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semorebutts

Bismarck by Semorebutts - Trumpeter - 1/200 scale - with MK1 detail set -FINISHED

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Hey Hof! Yes I¬†thought about LEDs. I have this battery powered¬†string of LEDs. But i have my hands full with this model and dont think I can pull it offūüôĀ ¬†Maybe with my next model ( the Missouri)ūüôā ¬†

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I'm now trying to assemble 4 20mm guns. This is where me being a rookie really shows! I dont have the skills to cut off the plastic barrels and replace with brass barrels. I already cut one barrel off so I atleast have to use one brass barrel and it will be a mess. 

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28 minutes ago, semorebutts said:

Thank you OC. Personally I think Im to sloppy with it. I wish I could make the dark lines thinner and more crisp. 

What do you use for the shading lines - a  pencil?  thats often recomended  - I use that technique and it sometimes works, you would have to have a look on my build  I used a pancil for shadow work on the hull.

 

OC.

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Oh wow a pencil huh. I never thought of that. I use "AK Interactive's naval kriegsmarine wash"  color code AK303. Then I wipe off the excess with their white spirit and a q-tip. That 1 searchlight took 45 minutes. It takes to long lol. I want to try dry brushing but Im to scared to. 

Edited by semorebutts

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1 hour ago, semorebutts said:

Personally I think Im to sloppy with it.

Oh...shut up! It looks great! :D

 

About the use of a pencil...can look great to apply paint chipping on larger scale models, but I won't recomment it to use that on a 1/200 Bismarck.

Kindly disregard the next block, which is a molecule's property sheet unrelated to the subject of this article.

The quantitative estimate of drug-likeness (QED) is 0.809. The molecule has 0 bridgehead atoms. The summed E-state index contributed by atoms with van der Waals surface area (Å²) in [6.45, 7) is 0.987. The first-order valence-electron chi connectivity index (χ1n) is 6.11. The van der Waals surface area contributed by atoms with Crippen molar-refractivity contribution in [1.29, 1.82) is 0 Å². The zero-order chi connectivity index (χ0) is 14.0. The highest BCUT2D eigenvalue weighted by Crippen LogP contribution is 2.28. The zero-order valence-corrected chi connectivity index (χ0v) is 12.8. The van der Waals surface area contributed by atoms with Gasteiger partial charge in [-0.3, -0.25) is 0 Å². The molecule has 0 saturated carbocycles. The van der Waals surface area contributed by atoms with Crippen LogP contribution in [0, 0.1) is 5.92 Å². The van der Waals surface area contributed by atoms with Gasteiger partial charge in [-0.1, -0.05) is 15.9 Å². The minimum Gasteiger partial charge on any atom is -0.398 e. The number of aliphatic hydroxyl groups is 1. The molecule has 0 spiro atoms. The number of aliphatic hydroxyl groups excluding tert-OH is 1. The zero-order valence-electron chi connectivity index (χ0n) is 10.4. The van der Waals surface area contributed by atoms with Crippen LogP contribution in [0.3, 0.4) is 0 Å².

On a 1/72 scale type VII U-boot after a tour (just to name something)....yes! but not on a well maintained battleship.

 

 

Edited by Robin Lous

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I use one of those extendable pencils that you push the end to extend more lead, they are ultra fine but for an even fineer line you can sand the tip abit, I tend to use it in the inside corners where there would be shade and around water tight doors and around details, just to give  some separation from the protruding item.

It works well if you then apply your top coat over the top of it to seal it.

 

OC.

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Spent some time this past weekend working with some weathering  tools. A soft lead pencil, say a 4 or 5, can add some definition, like OC said. 

 

Also used some watercolor pencils in various shades. Found out that Faber Castell pencils are a little softer than Prismacolor. Black and Burnt Umber are good for dark on light shading. And you can take it off with white vinegar or water. The vinegar will flash off/dry faster.

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Quite butts. In graphite you've got H for the hard spectrum and B for the soft it goes from H9 to B9 (European)

The softer the fuller the colour, which means e.g. if you have an ordinairy graphite pencil B6 will turn out very dark, nearly black without much pressure and  H, HB are general use pencil hardnesses. You get a greyish  colour. Furthermore, the harder ones may scratch the surface, whilst the softerones fill in imperfections.

 

A limited reference table US vs European:

US 

#0

EU

2B

#1 B
#2 HB
#2¬Ĺ F
#3 H
#4

2H

Edited by cog

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Nope no prep at all. I didnt see any chipping.  Im going to have to learn how to solder very soon though for the masts. Torch or iron? What flux? What solder?  How to solder? This is a never ending learning experience and a never ending wallet drain lol. But i love it. 

Edited by semorebutts

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